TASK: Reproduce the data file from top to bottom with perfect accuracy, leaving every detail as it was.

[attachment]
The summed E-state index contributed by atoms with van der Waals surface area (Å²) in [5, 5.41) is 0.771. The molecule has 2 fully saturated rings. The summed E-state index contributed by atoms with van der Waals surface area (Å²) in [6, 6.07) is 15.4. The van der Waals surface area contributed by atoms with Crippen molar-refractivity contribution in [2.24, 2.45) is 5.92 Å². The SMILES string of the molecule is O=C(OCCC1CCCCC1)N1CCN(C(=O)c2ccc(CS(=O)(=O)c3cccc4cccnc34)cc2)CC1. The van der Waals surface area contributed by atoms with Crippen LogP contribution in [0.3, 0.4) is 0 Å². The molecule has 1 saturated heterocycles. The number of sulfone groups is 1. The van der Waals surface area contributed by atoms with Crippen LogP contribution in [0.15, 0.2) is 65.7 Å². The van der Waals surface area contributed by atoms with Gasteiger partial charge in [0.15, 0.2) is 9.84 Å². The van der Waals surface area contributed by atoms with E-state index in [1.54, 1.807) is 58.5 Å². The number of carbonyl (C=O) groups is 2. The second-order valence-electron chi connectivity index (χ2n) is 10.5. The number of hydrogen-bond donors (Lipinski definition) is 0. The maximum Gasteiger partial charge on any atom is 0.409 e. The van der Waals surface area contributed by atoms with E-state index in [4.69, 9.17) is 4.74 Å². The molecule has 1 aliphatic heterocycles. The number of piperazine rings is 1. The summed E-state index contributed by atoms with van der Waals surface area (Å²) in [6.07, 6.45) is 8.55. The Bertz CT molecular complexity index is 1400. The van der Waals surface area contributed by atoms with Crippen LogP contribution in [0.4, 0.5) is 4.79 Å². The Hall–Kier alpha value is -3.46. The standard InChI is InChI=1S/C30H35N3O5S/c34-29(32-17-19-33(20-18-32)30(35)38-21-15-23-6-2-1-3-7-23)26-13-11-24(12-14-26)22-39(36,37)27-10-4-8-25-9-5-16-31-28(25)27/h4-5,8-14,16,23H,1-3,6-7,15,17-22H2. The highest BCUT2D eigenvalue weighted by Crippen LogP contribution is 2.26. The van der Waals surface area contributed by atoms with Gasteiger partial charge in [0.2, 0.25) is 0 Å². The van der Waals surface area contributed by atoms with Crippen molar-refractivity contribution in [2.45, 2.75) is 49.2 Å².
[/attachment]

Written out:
The summed E-state index contributed by atoms with van der Waals surface area (Å²) in [5, 5.41) is 0.771. The molecule has 2 fully saturated rings. The summed E-state index contributed by atoms with van der Waals surface area (Å²) in [6, 6.07) is 15.4. The van der Waals surface area contributed by atoms with Crippen molar-refractivity contribution in [2.24, 2.45) is 5.92 Å². The SMILES string of the molecule is O=C(OCCC1CCCCC1)N1CCN(C(=O)c2ccc(CS(=O)(=O)c3cccc4cccnc34)cc2)CC1. The van der Waals surface area contributed by atoms with Crippen LogP contribution in [0.3, 0.4) is 0 Å². The molecule has 1 saturated heterocycles. The number of sulfone groups is 1. The van der Waals surface area contributed by atoms with Crippen LogP contribution in [0.15, 0.2) is 65.7 Å². The van der Waals surface area contributed by atoms with Gasteiger partial charge in [0.15, 0.2) is 9.84 Å². The van der Waals surface area contributed by atoms with E-state index in [1.54, 1.807) is 58.5 Å². The number of carbonyl (C=O) groups is 2. The second-order valence-electron chi connectivity index (χ2n) is 10.5. The number of hydrogen-bond donors (Lipinski definition) is 0. The maximum Gasteiger partial charge on any atom is 0.409 e. The van der Waals surface area contributed by atoms with E-state index in [4.69, 9.17) is 4.74 Å². The molecule has 1 aliphatic heterocycles. The number of piperazine rings is 1. The summed E-state index contributed by atoms with van der Waals surface area (Å²) in [6.07, 6.45) is 8.55. The Bertz CT molecular complexity index is 1400. The van der Waals surface area contributed by atoms with Crippen LogP contribution in [0.4, 0.5) is 4.79 Å². The Hall–Kier alpha value is -3.46. The standard InChI is InChI=1S/C30H35N3O5S/c34-29(32-17-19-33(20-18-32)30(35)38-21-15-23-6-2-1-3-7-23)26-13-11-24(12-14-26)22-39(36,37)27-10-4-8-25-9-5-16-31-28(25)27/h4-5,8-14,16,23H,1-3,6-7,15,17-22H2. The highest BCUT2D eigenvalue weighted by Crippen LogP contribution is 2.26. The van der Waals surface area contributed by atoms with Gasteiger partial charge in [0.2, 0.25) is 0 Å². The van der Waals surface area contributed by atoms with Crippen molar-refractivity contribution in [2.45, 2.75) is 49.2 Å².